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How to conduct business research

A-Level: Business Studies

Title:  How to conduct business research
Description  Research is defined as human activity based on intellectual application in the investigation of matter. The primary aim for applied research is discovering, interpreting, and the development of methods and systems for the advancement of human knowledge on a wide variety of scientific matters of our world and the universe. Research can use the scientific method, but need not do so.
Word Count:  1250

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Definition 2
Research means investigation or experimentation aimed at the discovery of new theories or laws and the discovery and interpretation of facts or revision of accepted theories or laws in the light of new facts.

Why research

Function of research is to either create or test a theory. Research is the instrument used to test whether a theory is good or not. It is the method by which data is gathered to generate a theory or to test a theory. There are different ways of conducting research; however any method you use will be based on the systematic collection and analysis of data. The emphasis here is on the word systematic.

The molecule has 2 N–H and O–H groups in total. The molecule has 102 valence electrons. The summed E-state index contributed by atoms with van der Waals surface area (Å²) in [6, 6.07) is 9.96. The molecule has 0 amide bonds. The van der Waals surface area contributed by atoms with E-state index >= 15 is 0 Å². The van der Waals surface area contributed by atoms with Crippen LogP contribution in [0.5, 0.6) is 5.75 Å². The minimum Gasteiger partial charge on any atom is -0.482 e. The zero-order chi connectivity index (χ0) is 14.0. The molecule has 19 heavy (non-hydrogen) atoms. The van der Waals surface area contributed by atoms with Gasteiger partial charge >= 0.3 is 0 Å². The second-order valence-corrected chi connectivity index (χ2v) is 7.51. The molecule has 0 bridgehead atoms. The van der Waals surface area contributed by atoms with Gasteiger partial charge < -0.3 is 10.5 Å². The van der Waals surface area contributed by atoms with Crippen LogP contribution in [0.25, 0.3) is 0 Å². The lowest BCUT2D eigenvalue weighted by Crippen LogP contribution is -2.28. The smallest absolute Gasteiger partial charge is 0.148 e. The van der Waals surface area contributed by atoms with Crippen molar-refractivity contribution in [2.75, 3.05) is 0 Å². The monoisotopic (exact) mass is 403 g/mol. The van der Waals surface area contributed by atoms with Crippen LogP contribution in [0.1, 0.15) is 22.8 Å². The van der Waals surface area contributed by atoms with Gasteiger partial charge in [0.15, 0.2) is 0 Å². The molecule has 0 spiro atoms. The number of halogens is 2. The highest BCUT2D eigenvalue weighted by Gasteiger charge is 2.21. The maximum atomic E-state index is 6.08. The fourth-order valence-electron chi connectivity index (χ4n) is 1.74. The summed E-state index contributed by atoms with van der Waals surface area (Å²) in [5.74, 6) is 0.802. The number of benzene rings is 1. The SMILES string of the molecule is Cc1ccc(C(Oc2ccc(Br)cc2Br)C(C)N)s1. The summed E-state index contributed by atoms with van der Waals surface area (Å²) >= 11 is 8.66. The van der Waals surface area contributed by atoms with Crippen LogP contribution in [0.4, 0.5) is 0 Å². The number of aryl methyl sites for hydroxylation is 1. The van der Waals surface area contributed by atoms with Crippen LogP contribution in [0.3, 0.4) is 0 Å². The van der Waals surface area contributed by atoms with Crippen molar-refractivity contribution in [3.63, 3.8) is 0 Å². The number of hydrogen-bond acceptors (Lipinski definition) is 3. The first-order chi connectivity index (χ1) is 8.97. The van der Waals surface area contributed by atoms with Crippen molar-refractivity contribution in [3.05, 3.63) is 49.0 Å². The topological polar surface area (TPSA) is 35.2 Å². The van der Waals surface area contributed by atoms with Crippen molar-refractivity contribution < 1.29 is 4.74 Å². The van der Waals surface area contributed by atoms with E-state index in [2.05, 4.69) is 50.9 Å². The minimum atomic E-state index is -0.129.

This means you have to collect your data in an ordered manner, with a purpose in mind, and following certain rules about your mode of collection
Primary research

Primary research involves getting original data directly about the product and market. Primary research data is data that did not exist before. It is designed to answer specific questions of interest to the business - for example:
What proportion of customers believes the level of customer service provided by the business is rated good or excellent?
What do customers think of a new version of a popular product?
To collect primary data a business must carry out field research. The main methods of field research are:
Face-to-face interviews – interviewers ask people on the street or on their doorstep a series of questions.
Telephone interviews - similar questions to face-to-face interviews, although often shorter.
Online surveys – using email or the Internet. This is an increasingly popular way of obtaining primary data and much less costly than face-to-face or telephone interviews.
Questionnaires – sent in the post (for example a customer feedback form sent to people who have recently bought a product or service).
Focus groups and consumer panels – a small group of people meet together with a “facilitator” who asks the panel to examine a product and then asked in depth questions. This method is often used when a business is planning to introduce a new product or brand name.
In most cases it is not possible to ask all existing or potential customers the questions that the business wants answering. Therefore, primary research makes use of surveys and sampling to obtain valid results.

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